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My question is really simple.

Can a set $A$ and its complement $\bar{A}$ have intersection? I cannot prove it nor find a counterexample.

EDIT

My question is general but it comes to my mind after seeing the well open problem in computational complexity, is NP=coNP?. Here NP is the set of all decision problems for which the instances where the answer is "yes" have efficiently verifiable proofs and coNP is its complement. How a set and its complement be equal?

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    $\begingroup$ How do you define the complement? $\endgroup$ – Lee Mosher Feb 8 '17 at 2:03
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    $\begingroup$ Um... by definition.... If foozlenucks are precisely everything that is not a duck, then is it possible for there to be a duck that is a foozlenuck? $\endgroup$ – fleablood Feb 8 '17 at 2:13
  • $\begingroup$ Take an element $x$ from the intersection, is it in A? $\endgroup$ – dave Feb 8 '17 at 2:14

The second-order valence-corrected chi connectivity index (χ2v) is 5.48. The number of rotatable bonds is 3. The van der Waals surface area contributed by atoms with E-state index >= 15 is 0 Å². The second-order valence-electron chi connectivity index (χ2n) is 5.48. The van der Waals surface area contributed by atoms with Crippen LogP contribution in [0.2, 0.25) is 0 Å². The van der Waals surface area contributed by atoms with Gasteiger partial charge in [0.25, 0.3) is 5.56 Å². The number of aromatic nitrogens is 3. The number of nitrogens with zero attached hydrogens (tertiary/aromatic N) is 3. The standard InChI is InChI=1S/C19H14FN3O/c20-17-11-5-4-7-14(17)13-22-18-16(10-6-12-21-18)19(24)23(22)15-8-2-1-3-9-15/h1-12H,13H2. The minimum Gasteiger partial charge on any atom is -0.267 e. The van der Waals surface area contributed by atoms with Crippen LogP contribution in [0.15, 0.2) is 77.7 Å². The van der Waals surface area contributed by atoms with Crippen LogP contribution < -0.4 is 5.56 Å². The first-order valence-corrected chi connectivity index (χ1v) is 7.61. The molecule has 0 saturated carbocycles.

• $\begingroup$ A decision-problem is in coNP iff its complement (as a problem not as a set) is in NP. So it's prefectly possible to be in both NP and coNP, this just depends on the problem at hand. $\endgroup$ – Henno Brandsma Feb 8 '17 at 5:11
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Of course they have an intersection. Any two sets have an intersection.

In this case the intersection is the empty set. But that doesn't stop it from being the intersection.


As for NP and coNP, they are not complements. There are problems that are in both NP and coNP -- such as all the decidable ones -- and problems that are in neither, such as the set of true statements of first-order integer arithmetic.

CoNP is the set of decision problems for which the instances where the answer is "no" have efficiently verifiable proofs. A given set is in coNP iff its complement is in NP, but coNP itself is not the complement of NP.

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